A quarterback gets called into the coach’s office. It happens to high school athletes all the time. This call was different. Tom Herman, newly named as Texas’ head coach, was on one end of the phone. Westlake quarterback and Longhorns recruit Sam Ehlinger was on the other end.
“It was a good first conversation,” Ehlinger recalled. “It was a day or two after he accepted the job. He knew I was local, so he asked me to come up to his office and talk. We got to know each other. As the quarterback and leader of the class, it was a nice talk and it made me confident in the direction he’d take the program. The future is big.”
It wasn’t the first time the two had crossed paths. While he was still at Houston, Herman and UH offensive coordinator Major Applewhite offered Ehlinger during the quarterback’s ascent into the recruiting spotlight.
But Ehlinger was never going to Houston. Herman knew that.
The two needed to bond, so they talked about a common interest: Football.
“He told me to look at the offenses he ran at Ohio State and with Greg Ward at Houston,” Ehlinger said. “He wants a dual-threat quarterback that can attack defenses with his running ability. He thinks that is a perfect fit for what I do. Something different needed to happen and what Herman brings to the program will be good.”
Change is never easy. Recruits are told to commit to the school, not the coach. But in a business built on relationships as much as it’s built on collisions, that’s easier said than done. Charlie Strong had built a relationship with Ehlinger, offering him a scholarship to Texas before Ehlinger’s junior season. He was supposed to be Strong’s next quarterback. Instead, he’ll end up never playing a snap for the coach to whom he committed.
“I know football, especially college football, is a business. You have to win to stay around,” Ehlinger said. “I’ll always respect coach Strong and I’ll always remember what he did for me. He gave me the opportunity to play for the University of Texas, and that is a lifelong dream for me. He’s a great man, but something different had to happen.”
But the coaching change at his future college wasn’t the only obstacle Ehlinger faced as a senior. A nearly perfect junior season that saw Westlake make it to the Class 6A championship game was followed by an injury-plagued senior year. He missed most of the season with injuries and the Chaparrals failed to make it back to the state title game that they were one overtime away from winning in 2015.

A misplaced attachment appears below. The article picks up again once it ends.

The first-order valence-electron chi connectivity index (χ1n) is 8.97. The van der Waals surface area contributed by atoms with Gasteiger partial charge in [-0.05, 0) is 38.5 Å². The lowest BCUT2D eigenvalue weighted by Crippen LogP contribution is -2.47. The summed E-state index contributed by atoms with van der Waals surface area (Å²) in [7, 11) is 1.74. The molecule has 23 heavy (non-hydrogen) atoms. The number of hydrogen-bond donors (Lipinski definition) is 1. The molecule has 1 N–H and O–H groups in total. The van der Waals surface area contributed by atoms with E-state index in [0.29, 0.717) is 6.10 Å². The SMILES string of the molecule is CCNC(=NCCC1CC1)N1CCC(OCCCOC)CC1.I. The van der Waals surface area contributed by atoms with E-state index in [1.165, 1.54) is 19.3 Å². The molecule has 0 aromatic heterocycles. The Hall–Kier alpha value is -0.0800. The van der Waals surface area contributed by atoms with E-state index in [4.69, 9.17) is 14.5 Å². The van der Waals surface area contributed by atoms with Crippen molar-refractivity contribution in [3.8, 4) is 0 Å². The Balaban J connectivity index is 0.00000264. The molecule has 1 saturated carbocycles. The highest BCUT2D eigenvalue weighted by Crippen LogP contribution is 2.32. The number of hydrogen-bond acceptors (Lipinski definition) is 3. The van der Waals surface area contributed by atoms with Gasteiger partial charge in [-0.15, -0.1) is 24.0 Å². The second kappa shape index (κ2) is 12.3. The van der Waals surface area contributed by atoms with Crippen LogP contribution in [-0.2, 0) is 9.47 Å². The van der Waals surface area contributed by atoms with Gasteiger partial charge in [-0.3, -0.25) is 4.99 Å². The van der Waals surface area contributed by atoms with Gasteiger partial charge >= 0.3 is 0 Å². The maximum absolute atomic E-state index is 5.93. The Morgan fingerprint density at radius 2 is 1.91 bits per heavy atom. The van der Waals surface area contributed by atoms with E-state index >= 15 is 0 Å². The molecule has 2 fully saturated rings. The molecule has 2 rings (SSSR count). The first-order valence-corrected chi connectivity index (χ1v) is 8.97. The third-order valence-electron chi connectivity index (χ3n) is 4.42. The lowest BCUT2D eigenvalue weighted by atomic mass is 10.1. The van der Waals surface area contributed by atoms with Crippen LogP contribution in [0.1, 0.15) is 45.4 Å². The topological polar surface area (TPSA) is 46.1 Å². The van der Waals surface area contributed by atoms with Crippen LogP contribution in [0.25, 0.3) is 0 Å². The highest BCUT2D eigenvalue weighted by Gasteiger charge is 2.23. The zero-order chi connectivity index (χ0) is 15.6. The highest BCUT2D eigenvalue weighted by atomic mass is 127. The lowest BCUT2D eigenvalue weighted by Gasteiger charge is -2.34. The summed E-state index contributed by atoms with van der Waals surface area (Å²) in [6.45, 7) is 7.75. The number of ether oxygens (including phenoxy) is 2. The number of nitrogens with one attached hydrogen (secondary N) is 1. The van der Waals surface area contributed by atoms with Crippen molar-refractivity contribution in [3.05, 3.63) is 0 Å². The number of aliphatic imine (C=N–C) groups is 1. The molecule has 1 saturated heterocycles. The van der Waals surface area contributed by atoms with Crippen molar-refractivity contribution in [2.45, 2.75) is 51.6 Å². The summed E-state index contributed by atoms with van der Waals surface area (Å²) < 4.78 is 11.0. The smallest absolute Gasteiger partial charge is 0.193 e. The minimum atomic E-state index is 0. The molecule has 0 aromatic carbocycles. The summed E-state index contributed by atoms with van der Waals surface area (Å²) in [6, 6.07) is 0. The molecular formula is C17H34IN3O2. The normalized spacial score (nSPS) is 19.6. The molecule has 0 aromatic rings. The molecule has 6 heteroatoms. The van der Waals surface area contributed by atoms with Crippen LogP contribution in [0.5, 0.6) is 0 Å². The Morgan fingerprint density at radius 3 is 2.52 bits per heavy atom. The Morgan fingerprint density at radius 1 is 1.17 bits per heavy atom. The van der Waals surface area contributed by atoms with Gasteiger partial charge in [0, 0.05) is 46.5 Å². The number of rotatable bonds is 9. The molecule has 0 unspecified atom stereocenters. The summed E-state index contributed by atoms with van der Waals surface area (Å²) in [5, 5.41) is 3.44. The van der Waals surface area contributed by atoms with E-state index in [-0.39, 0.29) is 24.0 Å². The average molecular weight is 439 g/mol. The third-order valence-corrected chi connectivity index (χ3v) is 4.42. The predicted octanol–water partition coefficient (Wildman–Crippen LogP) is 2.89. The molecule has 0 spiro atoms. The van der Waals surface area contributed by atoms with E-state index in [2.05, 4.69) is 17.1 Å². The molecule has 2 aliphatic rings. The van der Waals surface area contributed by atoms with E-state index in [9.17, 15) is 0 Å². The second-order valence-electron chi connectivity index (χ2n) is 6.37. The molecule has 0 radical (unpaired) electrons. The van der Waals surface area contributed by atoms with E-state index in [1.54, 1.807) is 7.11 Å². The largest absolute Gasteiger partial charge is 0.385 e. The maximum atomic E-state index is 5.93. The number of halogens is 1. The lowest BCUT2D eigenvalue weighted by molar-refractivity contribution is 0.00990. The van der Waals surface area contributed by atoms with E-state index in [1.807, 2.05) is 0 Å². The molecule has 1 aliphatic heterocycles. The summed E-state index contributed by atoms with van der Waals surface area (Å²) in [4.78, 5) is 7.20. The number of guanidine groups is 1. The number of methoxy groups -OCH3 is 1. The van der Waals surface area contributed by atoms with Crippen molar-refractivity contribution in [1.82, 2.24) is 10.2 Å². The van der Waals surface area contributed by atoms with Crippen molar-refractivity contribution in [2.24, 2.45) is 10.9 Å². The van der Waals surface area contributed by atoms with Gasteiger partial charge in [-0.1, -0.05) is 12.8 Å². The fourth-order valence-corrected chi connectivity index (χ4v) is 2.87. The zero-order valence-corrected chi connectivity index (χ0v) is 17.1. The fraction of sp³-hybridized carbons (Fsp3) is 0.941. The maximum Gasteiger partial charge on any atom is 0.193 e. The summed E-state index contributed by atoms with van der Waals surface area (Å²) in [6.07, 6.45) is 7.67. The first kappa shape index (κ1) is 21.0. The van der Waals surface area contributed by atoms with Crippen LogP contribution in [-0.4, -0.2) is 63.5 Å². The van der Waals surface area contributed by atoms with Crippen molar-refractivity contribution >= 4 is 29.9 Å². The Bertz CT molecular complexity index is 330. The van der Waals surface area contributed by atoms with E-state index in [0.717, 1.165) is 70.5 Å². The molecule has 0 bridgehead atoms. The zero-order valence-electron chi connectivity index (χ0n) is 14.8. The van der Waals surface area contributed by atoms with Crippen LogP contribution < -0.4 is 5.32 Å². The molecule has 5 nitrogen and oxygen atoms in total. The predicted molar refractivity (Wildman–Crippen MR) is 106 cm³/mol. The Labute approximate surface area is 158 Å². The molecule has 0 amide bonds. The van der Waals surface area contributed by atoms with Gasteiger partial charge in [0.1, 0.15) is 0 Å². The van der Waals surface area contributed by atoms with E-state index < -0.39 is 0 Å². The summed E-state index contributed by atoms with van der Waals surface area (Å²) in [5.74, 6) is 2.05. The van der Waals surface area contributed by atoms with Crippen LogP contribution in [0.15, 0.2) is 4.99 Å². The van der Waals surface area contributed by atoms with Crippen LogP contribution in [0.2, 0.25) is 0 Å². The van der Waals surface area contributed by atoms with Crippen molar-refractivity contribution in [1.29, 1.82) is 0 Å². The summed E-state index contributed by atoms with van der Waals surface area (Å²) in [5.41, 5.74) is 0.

As a junior, Ehlinger piled up 3,833 passing yards, 1,419 rushing yards and 71 touchdowns. A torn meniscus against Katy, a broken right thumb a month later and a wrist injury in the playoffs against Laredo United a week before a rematch with Lake Travis kept Ehlinger’s senior totals to 907 yards of total offense and three touchdowns in five starts.
“Coach (Todd) Dodge helped me a lot as a senior,” he said. “I could either look at it as good or bad. I chose to use it for good and use my ability to accomplish something. It helped me become a better leader off the field. It was tough, but it gave me a different perspective on football. I basically became a coach and helped the younger quarterbacks.”
I will officially be a Longhorn in one week!🤘🏻🐂 pic.twitter.com/B3AxRK1xKo
— Sam Ehlinger (@sehlinger3) January 7, 2017
Most seniors are cruising through their final semester, looking forward to spring break and starting to plan for prom. Not Ehlinger. After a senior season spent battling injuries and spending more time in a role as coach than player, he’s enrolled at his new school. Classes at Texas begin on Tuesday, and Ehlinger said he’s ready for the challenge on and off the field.
“I’m looking forward to realizing a moment I’ve dreamed about for a long time,” he said. “It’s a dream come true to attend Texas and become a student-athlete at a place with so much success and tradition. I’m ready for the competition. Shane (Buechele) is a great quarterback and a great person. There is no one I’d rather compete with. Competition will improve everyone, and the goal is for Texas to have the best quarterback possible to start the season.”
Expect Texas’ quarterback competition to be monitored to the point of state secrets. Buechele was the top-rated pro-style quarterback in Texas for 2016, ranking just behind Jalen Hurts as the top quarterback prospect in the state. The four-star ended up setting freshman records as a passer. Buechele passes for 2,958 yards and 21 touchdowns in the air-raid offense.
Ehlinger won’t have game experience. He might hold a schematic advantage because of his feet. Herman has surrounded himself with dual-threat quarterbacks most of his career. Ehlinger is the top-ranked quarterback in the state in 2017 and No. 105 nationally. Buechele was ranked No. 190 in 2016.